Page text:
In my garden there is a very interesting plant, the Hibiscus Mutabilis. The common name in the south is Cotton Rose or Confederate Rose, but it’s a plant that originated in Asia and is on every continent but Antarctica.
Each year for the past three years I cut off all the branches when the leaves fall off in late Autumn until there is nothing but a couple inches of woody stem above the ground. In the Spring, I anxiously watch for little buds to poke out around those stems to see if it lived through the winter. All through the summer this plant grows, and each year it has grown bigger than the year before: it was close to 12 feet tall this year, just since the beginning of May! The fact that this plant resurrects itself to such great heights each year isn’t even the most amazing thing about it, but its blossoms are truly incredible. Most people have seen hibiscus blossoms, but these blossoms are doubles, so they are as big as your hand, full and frilly and white as snow when they open from their bud in the morning. Over the course of the day, they turn from white to a light pinkish around the edge at mid morning, to full pink at midday, to deep rose in the evening. Each bloom lasts only a day, but it is a glorious day.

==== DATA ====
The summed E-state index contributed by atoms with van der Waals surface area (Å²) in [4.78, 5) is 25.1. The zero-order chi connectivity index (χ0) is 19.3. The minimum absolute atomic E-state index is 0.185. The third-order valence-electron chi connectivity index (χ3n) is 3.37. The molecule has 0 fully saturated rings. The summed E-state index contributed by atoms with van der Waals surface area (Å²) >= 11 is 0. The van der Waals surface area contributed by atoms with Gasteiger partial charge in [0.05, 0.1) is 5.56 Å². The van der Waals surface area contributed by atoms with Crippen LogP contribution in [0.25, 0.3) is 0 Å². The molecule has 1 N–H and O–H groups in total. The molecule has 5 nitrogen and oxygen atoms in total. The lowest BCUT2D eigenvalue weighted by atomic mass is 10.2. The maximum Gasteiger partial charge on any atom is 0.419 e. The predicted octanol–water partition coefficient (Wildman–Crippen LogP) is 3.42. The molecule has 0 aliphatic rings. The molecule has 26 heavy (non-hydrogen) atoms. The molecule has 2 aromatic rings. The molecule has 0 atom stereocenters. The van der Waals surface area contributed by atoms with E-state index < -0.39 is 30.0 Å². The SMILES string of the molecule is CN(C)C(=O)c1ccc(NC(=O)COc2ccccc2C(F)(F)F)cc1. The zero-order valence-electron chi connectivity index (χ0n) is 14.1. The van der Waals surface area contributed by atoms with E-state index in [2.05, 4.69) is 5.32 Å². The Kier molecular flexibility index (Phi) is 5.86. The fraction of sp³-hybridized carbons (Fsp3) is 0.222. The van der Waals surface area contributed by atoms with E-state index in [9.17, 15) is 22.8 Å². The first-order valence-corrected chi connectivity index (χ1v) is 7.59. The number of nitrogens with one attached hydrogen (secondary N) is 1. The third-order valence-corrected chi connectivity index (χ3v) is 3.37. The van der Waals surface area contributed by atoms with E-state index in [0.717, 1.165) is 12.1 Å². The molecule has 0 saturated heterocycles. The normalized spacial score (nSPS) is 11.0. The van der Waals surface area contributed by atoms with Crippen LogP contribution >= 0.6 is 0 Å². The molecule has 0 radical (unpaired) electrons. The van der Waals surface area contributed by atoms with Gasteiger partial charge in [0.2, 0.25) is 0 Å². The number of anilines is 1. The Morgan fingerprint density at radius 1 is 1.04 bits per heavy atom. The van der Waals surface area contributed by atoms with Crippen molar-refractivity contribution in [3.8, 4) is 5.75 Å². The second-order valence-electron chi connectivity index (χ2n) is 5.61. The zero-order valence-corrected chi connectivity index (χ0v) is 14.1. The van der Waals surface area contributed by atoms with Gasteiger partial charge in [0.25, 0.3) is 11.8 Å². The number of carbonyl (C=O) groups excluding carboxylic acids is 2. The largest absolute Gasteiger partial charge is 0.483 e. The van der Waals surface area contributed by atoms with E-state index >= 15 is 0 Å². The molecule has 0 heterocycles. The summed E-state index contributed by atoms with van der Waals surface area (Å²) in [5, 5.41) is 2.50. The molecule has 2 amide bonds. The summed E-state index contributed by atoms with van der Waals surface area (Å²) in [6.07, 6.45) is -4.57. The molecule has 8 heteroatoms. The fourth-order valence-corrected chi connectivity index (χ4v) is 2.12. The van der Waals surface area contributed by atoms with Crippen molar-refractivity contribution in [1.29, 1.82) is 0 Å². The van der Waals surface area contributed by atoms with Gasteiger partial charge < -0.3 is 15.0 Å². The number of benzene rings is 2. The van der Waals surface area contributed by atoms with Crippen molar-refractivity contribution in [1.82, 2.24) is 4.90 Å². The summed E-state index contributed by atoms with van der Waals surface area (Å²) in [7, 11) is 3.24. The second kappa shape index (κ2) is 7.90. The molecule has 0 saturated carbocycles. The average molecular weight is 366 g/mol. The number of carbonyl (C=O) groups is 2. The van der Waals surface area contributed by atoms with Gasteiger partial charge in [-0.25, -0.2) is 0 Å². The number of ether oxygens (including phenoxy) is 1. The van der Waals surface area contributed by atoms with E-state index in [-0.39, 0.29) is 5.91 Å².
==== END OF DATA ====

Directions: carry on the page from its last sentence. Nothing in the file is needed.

The name for this plant in Latin means “changeable”. The changes occur based on temperature and a chemical reaction within the plant itself, but is not well studied or understood. This is very like human nature, where we are all basic human beings created in God’s image, but each of us is distinctly ourselves.
- Can we change over time like the plant?
- Can we resurrect our true selves after going through a metaphorical winter, becoming bigger and stronger?
- When we feel the heat, how do we react?
- Do we become more beautiful and resilient, able to hold our heads up and accept the changes?
The next time you are feeling afflicted by circumstances beyond your control, think of your changeability and your choices. It’s not about changing your true nature, but growing and adapting, learning and becoming more in tune with circumstances and needs in order to reflect Gods image not just for a glorious day like a flower, but for a lifetime.
“See, I have refined you, though not as silver; I have tested you in the furnace of affliction.“